We have here, I think, an unusual case of a major manufacturer lifting a name from a third-tier pen maker. Sheaffer made the name Imperial famous with its line of pens with elegant inlaid points. This pen is not one of those, but a pen of an earlier style made by a company called Imperial. This presents something of a conundrum for researching the pen online, since pretty much all of the material one finds is about the Sheaffer model rather than the low-key manufacturer.
So, what do I have to contribute? A single datum, really. If this pen is typical of their production, Imperial tried to live up to the name while sticking to a budget. Apart from simple bigness, the pen is well made and the fittings seem to be resisting wear quite well. The point, which was is marked “Warranted” and almost certainly made out of house, is a pleasant semi-flex number– no good for carbons, but nice to write with. The failings are small, too, as the most notable one is an amazingly stiff pressure bar, which seems to threaten the lever on each filling. The feed is a pretty primitive item, too, without a ridge or comb in sight to help control ink flow. I hope that this was not a pen they tried to charge a lot for, and I don’t expect it was– if they had pretentions of greatness, there’d be more evidence of them left to find. Heck, even Wearever is more accessible, and their pens are marginal indeed compared to this one.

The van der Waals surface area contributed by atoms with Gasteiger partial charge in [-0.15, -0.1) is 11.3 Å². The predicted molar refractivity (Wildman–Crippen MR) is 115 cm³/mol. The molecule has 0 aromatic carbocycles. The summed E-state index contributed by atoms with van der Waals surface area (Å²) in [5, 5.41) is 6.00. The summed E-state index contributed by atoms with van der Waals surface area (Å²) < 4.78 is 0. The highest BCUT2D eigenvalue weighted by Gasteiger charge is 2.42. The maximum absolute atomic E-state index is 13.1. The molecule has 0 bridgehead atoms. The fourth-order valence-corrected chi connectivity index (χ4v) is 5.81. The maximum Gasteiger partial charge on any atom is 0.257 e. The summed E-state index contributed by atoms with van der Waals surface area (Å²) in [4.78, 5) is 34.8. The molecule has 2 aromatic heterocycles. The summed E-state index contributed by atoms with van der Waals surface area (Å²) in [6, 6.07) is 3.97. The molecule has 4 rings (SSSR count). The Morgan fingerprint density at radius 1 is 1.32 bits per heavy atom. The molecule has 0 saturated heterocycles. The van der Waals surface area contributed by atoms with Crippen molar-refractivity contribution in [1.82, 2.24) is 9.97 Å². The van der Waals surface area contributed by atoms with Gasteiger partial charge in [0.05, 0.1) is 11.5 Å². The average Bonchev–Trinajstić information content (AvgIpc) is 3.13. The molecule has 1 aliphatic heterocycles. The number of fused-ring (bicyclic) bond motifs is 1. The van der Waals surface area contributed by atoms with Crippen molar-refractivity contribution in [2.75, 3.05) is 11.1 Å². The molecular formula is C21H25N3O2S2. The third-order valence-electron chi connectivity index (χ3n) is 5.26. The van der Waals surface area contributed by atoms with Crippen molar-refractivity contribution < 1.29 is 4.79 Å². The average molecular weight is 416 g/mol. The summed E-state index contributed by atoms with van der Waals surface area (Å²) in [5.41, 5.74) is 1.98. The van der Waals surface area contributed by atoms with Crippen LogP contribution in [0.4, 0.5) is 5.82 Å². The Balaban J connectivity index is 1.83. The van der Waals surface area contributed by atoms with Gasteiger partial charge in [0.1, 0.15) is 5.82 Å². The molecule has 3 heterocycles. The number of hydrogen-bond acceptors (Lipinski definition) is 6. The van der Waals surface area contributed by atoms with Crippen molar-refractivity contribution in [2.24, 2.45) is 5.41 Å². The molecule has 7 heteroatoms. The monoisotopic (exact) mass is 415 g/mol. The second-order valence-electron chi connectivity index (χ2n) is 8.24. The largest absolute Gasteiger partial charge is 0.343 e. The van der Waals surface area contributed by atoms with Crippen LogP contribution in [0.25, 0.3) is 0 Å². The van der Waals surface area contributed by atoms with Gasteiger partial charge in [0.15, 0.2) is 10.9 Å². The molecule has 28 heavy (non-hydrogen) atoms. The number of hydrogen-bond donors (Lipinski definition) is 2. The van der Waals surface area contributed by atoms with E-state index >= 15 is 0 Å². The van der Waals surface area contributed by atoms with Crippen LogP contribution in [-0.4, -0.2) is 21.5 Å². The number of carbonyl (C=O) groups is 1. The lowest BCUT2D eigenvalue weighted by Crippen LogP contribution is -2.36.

Production Run: An almost pure guess; c. 1940 – c. 1955
Cost When New: Um… cheap? Yeah. Cheap.
Size: 14.0 cm long capped, 17.1 cm posted.
Point: 14k gold.
Body: Likely polystyrene.
Filler: Lever. I sold this pen long before checking capacity occurred to me, but it should be in the area of 1.0 ml.
If you are relying on the preceding information to win a bet or impress a teacher, you should read the site’s scholarly caveat. Remember, this is the internet, and it’s full of bad information.